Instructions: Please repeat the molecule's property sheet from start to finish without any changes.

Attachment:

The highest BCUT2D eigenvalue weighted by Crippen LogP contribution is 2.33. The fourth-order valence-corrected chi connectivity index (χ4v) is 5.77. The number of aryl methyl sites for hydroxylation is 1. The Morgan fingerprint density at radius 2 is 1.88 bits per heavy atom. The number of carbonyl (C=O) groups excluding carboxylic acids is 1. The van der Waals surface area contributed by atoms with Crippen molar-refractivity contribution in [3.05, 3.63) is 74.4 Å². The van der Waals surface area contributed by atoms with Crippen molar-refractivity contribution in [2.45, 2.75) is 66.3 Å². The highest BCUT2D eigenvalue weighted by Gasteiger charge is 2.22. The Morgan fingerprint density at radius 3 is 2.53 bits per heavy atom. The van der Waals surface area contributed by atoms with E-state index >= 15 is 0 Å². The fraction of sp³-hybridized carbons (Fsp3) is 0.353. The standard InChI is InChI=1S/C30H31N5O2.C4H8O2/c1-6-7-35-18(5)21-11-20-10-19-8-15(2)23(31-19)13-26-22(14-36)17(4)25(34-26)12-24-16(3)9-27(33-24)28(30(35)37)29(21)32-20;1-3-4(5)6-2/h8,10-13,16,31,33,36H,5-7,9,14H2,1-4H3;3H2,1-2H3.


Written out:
The highest BCUT2D eigenvalue weighted by Crippen LogP contribution is 2.33. The fourth-order valence-corrected chi connectivity index (χ4v) is 5.77. The number of aryl methyl sites for hydroxylation is 1. The Morgan fingerprint density at radius 2 is 1.88 bits per heavy atom. The number of carbonyl (C=O) groups excluding carboxylic acids is 1. The van der Waals surface area contributed by atoms with Crippen molar-refractivity contribution in [3.05, 3.63) is 74.4 Å². The van der Waals surface area contributed by atoms with Crippen molar-refractivity contribution in [2.45, 2.75) is 66.3 Å². The highest BCUT2D eigenvalue weighted by Gasteiger charge is 2.22. The Morgan fingerprint density at radius 3 is 2.53 bits per heavy atom. The van der Waals surface area contributed by atoms with E-state index >= 15 is 0 Å². The fraction of sp³-hybridized carbons (Fsp3) is 0.353. The standard InChI is InChI=1S/C30H31N5O2.C4H8O2/c1-6-7-35-18(5)21-11-20-10-19-8-15(2)23(31-19)13-26-22(14-36)17(4)25(34-26)12-24-16(3)9-27(33-24)28(30(35)37)29(21)32-20;1-3-4(5)6-2/h8,10-13,16,31,33,36H,5-7,9,14H2,1-4H3;3H2,1-2H3.